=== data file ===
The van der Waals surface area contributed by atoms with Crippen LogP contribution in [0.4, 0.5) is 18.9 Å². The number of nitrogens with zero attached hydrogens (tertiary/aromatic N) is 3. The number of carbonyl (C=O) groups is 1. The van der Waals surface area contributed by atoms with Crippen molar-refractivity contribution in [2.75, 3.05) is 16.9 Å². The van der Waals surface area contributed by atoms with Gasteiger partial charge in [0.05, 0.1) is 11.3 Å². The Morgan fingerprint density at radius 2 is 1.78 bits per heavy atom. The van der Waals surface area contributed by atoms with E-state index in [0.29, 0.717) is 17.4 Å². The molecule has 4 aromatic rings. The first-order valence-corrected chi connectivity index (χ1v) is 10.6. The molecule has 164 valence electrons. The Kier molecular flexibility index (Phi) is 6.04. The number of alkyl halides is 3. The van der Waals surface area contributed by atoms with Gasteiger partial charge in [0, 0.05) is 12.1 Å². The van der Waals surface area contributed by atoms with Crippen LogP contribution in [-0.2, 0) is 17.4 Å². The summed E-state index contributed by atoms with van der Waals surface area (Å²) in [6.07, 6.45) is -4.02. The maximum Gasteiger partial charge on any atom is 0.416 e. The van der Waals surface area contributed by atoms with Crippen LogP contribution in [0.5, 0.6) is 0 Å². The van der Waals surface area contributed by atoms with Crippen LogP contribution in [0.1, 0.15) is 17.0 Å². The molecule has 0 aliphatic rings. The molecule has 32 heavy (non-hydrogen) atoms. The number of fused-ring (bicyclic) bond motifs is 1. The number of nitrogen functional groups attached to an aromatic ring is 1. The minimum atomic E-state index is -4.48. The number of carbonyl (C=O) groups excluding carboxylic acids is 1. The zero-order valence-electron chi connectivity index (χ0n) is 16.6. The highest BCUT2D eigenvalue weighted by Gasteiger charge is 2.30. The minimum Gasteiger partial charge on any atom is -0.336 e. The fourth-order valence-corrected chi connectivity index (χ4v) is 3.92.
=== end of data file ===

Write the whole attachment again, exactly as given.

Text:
The van der Waals surface area contributed by atoms with Crippen LogP contribution in [0.4, 0.5) is 18.9 Å². The number of nitrogens with zero attached hydrogens (tertiary/aromatic N) is 3. The number of carbonyl (C=O) groups is 1. The van der Waals surface area contributed by atoms with Crippen molar-refractivity contribution in [2.75, 3.05) is 16.9 Å². The van der Waals surface area contributed by atoms with Gasteiger partial charge in [0.05, 0.1) is 11.3 Å². The Morgan fingerprint density at radius 2 is 1.78 bits per heavy atom. The van der Waals surface area contributed by atoms with E-state index in [0.29, 0.717) is 17.4 Å². The molecule has 4 aromatic rings. The first-order valence-corrected chi connectivity index (χ1v) is 10.6. The molecule has 164 valence electrons. The Kier molecular flexibility index (Phi) is 6.04. The number of alkyl halides is 3. The van der Waals surface area contributed by atoms with Gasteiger partial charge in [0, 0.05) is 12.1 Å². The van der Waals surface area contributed by atoms with Crippen LogP contribution in [-0.2, 0) is 17.4 Å². The summed E-state index contributed by atoms with van der Waals surface area (Å²) in [6.07, 6.45) is -4.02. The maximum Gasteiger partial charge on any atom is 0.416 e. The van der Waals surface area contributed by atoms with Crippen LogP contribution in [0.5, 0.6) is 0 Å². The van der Waals surface area contributed by atoms with Crippen LogP contribution in [0.1, 0.15) is 17.0 Å². The molecule has 0 aliphatic rings. The molecule has 32 heavy (non-hydrogen) atoms. The number of fused-ring (bicyclic) bond motifs is 1. The number of nitrogen functional groups attached to an aromatic ring is 1. The minimum atomic E-state index is -4.48. The number of carbonyl (C=O) groups excluding carboxylic acids is 1. The zero-order valence-electron chi connectivity index (χ0n) is 16.6. The highest BCUT2D eigenvalue weighted by Gasteiger charge is 2.30. The minimum Gasteiger partial charge on any atom is -0.336 e. The fourth-order valence-corrected chi connectivity index (χ4v) is 3.92.